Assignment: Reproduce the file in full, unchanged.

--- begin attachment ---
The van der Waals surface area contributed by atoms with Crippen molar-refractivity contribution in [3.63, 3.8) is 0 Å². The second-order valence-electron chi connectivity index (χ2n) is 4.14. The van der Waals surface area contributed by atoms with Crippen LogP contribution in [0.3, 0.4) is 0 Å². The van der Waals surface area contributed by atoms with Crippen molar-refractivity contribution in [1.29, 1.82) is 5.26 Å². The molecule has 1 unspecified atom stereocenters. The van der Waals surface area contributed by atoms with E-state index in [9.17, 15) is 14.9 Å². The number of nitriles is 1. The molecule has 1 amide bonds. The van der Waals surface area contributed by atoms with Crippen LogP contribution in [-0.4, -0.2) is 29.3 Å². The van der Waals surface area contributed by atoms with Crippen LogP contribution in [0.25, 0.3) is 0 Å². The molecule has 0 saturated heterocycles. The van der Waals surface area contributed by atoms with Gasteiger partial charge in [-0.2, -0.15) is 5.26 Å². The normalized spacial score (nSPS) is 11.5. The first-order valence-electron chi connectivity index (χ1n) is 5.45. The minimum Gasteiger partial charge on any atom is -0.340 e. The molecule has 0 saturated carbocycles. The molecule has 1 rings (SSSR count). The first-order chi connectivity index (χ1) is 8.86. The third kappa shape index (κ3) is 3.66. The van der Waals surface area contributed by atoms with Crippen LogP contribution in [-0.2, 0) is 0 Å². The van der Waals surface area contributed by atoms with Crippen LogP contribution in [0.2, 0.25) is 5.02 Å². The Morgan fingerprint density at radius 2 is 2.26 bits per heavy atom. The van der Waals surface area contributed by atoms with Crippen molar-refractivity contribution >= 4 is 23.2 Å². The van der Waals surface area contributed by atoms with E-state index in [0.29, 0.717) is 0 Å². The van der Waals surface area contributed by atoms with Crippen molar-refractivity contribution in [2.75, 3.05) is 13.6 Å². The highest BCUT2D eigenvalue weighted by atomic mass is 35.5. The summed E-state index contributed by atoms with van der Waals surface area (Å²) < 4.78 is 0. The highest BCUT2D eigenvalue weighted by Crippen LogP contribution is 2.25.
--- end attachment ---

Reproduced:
The van der Waals surface area contributed by atoms with Crippen molar-refractivity contribution in [3.63, 3.8) is 0 Å². The second-order valence-electron chi connectivity index (χ2n) is 4.14. The van der Waals surface area contributed by atoms with Crippen LogP contribution in [0.3, 0.4) is 0 Å². The van der Waals surface area contributed by atoms with Crippen molar-refractivity contribution in [1.29, 1.82) is 5.26 Å². The molecule has 1 unspecified atom stereocenters. The van der Waals surface area contributed by atoms with E-state index in [9.17, 15) is 14.9 Å². The number of nitriles is 1. The molecule has 1 amide bonds. The van der Waals surface area contributed by atoms with Crippen LogP contribution in [-0.4, -0.2) is 29.3 Å². The van der Waals surface area contributed by atoms with Crippen LogP contribution in [0.25, 0.3) is 0 Å². The molecule has 0 saturated heterocycles. The van der Waals surface area contributed by atoms with Gasteiger partial charge in [-0.2, -0.15) is 5.26 Å². The normalized spacial score (nSPS) is 11.5. The first-order valence-electron chi connectivity index (χ1n) is 5.45. The minimum Gasteiger partial charge on any atom is -0.340 e. The molecule has 0 saturated carbocycles. The molecule has 1 rings (SSSR count). The first-order chi connectivity index (χ1) is 8.86. The third kappa shape index (κ3) is 3.66. The van der Waals surface area contributed by atoms with Crippen LogP contribution in [-0.2, 0) is 0 Å². The van der Waals surface area contributed by atoms with Crippen LogP contribution in [0.2, 0.25) is 5.02 Å². The Morgan fingerprint density at radius 2 is 2.26 bits per heavy atom. The van der Waals surface area contributed by atoms with Crippen molar-refractivity contribution >= 4 is 23.2 Å². The van der Waals surface area contributed by atoms with E-state index in [0.29, 0.717) is 0 Å². The van der Waals surface area contributed by atoms with Crippen molar-refractivity contribution in [2.75, 3.05) is 13.6 Å². The highest BCUT2D eigenvalue weighted by atomic mass is 35.5. The summed E-state index contributed by atoms with van der Waals surface area (Å²) < 4.78 is 0. The highest BCUT2D eigenvalue weighted by Crippen LogP contribution is 2.25.